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Holiday Gift Guide | Classical

Wagner Love Duets and Other Delights

November 30, 2000|MARK SWED | TIMES MUSIC CRITIC

The classical record business is not without its problems, and there were fewer releases this year than last. But extraordinary recordings still get made, and this year's gift guide includes 10 of the best, in no particular order.

*** 1/2 HAYDN, "The Paris Symphonies," Philips. The Symphonies No. 82 to 87--written for a Masonic orchestra in Paris that sported sky-blue frock coats, lace and swords--reveal Haydn at his merriest and most colorfully inventive. Although well known for their clever sound effects and nicknames, there is far more to these rich, tuneful, gracious and surprising scores than that. And the performances by the Dutch conductor Frans Bruggen and Orchestra of the 18th Century are an utter sonic delight.

*** 1/2 WAGNER, "Love Duets," EMI. It has been some years since a great new Wagner recording has come along, but now one has. It may not be a full opera, but the two half-hour duets from "Siegfried," and "Tristan and Isolde," magnificently sung by Placido Domingo and Deborah Voigt, are practically a pair of psycho-sexual mini-dramas of seduction, ravishment, indecision and finally ecstasy. Antonio Pappano is the superb conductor of London's Royal Opera Orchestra.

**** MESSIAEN, "Vingt Regards," Teldec. Olivier Messiaen's 20 "glances" at the child Jesus, written in 1949, contain some of the most glorious solo piano music of the 20th century. They are works of both studied naivete and remarkable sophistication. On this new two-disc set, the French pianist Pierre-Laurent Aimard captures Messiaen's glitter and gorgeous sensuality with startling immediacy. What luck that the best piano recording of the year is perfect for Christmas--and perfect for any other day as well.

**** "Complete Webern," Deutsche Grammophon. Webern's taste for miniatures allows not only his entire catalog of published works, but everything from his scrapbook as well, to fit tidily onto six CDs. And this overview, under the general guidance of Pierre Boulez--along with contributions from the Berlin Philharmonic, Emerson String Quartet, violinist Gidon Kremer and others--is a monument in recorded literature. It is also likely to be revelation. Webern may be known for his ultra-condensed, formalistic approach to music, but heard in these sterling performances he can also sound as warm as Schubert, as acidic as Stravinsky and as colorful as Ravel. Essential for anyone wanting to understand why the music of the century unfolded the way it did.

*** 1/2 JOHN CAGE, "The Seasons," EMI. This isn't the first CD for people who think they hate John Cage, but it may be the first that doesn't pander. A variety of Cage scores, performed by the American Composers Orchestra conducted by Dennis Russell Davies, highlights the tranquil, beautiful side of the avant-garde composer's music, especially in the early ballet score, "The Seasons," and the colorful Concerto for Prepared Piano, with Margaret Leng Tan as the luminous soloist. But it doesn't ignore the more anarchic Cage, either. For amusement value, Leng Tan offers a delightful performance of the Suite for Toy Piano, which is followed by Lou Harrison's joyous orchestration of it.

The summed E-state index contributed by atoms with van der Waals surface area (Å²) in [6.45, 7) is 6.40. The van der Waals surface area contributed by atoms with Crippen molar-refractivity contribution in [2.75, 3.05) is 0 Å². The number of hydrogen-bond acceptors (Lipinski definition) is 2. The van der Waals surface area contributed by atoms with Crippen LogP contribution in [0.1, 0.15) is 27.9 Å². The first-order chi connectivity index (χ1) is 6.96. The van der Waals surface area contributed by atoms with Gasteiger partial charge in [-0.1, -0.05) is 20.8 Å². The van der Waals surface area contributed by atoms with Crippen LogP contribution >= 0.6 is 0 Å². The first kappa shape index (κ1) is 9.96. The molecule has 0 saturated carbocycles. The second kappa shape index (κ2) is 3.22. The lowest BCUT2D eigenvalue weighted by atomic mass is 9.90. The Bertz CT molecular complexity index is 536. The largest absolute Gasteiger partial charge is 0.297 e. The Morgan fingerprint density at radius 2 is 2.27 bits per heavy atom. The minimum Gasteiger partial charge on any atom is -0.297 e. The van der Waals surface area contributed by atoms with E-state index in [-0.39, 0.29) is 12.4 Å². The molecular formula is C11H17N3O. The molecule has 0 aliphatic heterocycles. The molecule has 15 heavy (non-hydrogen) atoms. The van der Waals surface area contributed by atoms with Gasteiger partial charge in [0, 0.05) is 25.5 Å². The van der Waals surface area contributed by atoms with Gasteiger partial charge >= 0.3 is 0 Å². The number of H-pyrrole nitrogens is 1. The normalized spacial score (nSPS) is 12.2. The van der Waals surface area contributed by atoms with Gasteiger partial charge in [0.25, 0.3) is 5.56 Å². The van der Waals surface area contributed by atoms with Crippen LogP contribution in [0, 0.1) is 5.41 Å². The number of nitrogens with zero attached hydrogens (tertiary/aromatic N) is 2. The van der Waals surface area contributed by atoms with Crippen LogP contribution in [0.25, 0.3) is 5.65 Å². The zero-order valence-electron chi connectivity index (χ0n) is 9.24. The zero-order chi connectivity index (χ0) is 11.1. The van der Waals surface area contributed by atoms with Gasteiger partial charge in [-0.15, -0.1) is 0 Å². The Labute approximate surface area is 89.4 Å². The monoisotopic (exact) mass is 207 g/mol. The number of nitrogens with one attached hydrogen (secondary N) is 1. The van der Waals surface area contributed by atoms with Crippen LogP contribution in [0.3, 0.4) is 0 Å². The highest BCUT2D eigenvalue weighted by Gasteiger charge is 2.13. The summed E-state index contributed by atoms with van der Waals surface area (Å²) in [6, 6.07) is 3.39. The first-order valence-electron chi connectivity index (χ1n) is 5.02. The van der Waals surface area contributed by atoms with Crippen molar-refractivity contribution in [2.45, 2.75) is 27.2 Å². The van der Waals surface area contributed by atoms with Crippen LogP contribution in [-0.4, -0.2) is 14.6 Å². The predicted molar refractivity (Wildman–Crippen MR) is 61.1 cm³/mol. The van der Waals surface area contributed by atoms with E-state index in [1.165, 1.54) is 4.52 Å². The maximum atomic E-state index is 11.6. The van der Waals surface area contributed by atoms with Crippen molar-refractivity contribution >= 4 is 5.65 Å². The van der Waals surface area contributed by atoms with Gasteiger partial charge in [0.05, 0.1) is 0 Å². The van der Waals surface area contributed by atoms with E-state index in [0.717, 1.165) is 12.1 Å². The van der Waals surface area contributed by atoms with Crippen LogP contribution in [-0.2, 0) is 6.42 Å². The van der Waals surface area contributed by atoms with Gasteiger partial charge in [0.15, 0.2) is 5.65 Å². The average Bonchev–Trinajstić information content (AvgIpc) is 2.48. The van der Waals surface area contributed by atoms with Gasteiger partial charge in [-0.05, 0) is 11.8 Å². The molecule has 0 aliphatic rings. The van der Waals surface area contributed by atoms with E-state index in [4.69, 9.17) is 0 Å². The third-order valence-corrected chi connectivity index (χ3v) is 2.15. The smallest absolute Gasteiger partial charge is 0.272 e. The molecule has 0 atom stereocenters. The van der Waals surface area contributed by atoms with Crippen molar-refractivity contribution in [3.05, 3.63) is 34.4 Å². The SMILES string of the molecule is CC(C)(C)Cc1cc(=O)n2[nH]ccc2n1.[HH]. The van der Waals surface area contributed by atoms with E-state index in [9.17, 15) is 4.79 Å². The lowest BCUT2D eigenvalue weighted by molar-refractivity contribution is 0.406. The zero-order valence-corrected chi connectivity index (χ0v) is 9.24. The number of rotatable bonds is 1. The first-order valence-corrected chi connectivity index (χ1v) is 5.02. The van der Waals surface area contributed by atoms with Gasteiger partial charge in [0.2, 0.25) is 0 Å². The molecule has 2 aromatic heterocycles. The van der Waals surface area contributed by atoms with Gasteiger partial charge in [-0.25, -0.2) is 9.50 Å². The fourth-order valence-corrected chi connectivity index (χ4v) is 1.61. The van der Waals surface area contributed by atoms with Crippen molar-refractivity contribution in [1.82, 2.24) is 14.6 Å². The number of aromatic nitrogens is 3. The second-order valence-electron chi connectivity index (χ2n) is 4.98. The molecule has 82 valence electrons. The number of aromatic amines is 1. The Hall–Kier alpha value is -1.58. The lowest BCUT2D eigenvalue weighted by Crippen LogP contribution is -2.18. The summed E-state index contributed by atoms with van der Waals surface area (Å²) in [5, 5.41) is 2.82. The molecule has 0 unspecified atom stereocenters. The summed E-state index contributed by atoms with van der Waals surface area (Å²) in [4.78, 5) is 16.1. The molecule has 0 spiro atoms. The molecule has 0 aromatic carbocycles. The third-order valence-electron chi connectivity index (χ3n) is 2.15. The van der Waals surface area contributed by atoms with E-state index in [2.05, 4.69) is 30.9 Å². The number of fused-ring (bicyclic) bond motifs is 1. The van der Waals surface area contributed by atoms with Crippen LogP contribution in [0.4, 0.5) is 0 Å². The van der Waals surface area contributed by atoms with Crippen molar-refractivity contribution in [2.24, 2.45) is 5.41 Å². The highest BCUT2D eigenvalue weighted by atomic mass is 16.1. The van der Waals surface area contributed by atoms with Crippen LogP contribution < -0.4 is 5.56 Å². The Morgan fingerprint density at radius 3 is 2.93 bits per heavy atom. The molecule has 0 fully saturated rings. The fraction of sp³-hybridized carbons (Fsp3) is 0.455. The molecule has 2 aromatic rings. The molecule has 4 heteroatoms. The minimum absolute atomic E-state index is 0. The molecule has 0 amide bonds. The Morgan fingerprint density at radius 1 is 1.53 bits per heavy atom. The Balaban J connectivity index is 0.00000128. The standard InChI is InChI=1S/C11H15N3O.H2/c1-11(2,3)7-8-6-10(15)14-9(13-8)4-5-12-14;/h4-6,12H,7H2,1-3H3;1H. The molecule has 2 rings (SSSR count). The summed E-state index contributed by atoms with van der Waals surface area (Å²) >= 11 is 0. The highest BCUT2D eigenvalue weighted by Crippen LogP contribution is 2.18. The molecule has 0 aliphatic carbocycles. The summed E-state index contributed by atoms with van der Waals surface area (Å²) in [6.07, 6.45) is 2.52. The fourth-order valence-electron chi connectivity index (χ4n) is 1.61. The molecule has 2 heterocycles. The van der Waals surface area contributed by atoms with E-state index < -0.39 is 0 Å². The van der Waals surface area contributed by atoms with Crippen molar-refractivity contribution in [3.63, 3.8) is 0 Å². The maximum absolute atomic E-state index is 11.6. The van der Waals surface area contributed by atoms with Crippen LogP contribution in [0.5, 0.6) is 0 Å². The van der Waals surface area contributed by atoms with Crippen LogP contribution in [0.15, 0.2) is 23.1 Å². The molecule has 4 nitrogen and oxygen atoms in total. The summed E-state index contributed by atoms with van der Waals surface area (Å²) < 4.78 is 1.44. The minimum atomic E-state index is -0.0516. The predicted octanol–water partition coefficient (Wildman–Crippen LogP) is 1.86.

*** 1/2 MAYA BEISER, "Kinship," Koch. This alluring new collection of pieces performed by the new-music cellist Maya Beiser is not easy to categorize. Her idea of kinship is that we are all of one world. The cellist, who grew up on an Israeli kibbutz, plays Arab music with the same hypnotic intensity she brings to the haunting work of Cambodian-born Chinary Ung, or the Java-meets-hip-hop arrangements of Evan Ziporyan. A wonderful soundtrack for a time of year when we contemplate a better tomorrow.

**** PHILIP GLASS, "Symphony No. 5: Requiem, Bardo, Nirmanakaya," Nonesuch. Not everyone has fallen for Glass' epic 100-minute Millennial symphonic exegesis of world "wisdom" traditions, but those of us who have can't get enough of it. As spectacularly expansive as Webern is concentrated, the symphony for large orchestra, five vocal soloists, chorus and children's choir is a life-affirming hymn to a world ancient yet ever renewable. A fine performance with the Vienna Radio Symphony led by Dennis Russell Davies is wrapped in a gorgeous package that will make it seem all the more amazing a gift.

*** 1/2 BACH, "Transcriptions," Sony Classical. In a year that has seen an unprecedented boom in Bach recordings (honoring the 250th anniversary of the composer's death in July), there has been a battle of Bachian novelty items--from sumptuous tango and samba versions of Bach to startling klezmer Bach to kitschy electronic koto renditions of the composer. The contribution by the Los Angeles Philharmonic, led by Esa-Pekka Salonen, is both intriguingly novel and something of lasting interest. It contains powerful, gripping performances (magnificently recorded and played) of fascinatingly personal Bach orchestrations by Leopold Stokowski, Mahler, Schoenberg, Webern and Elgar.

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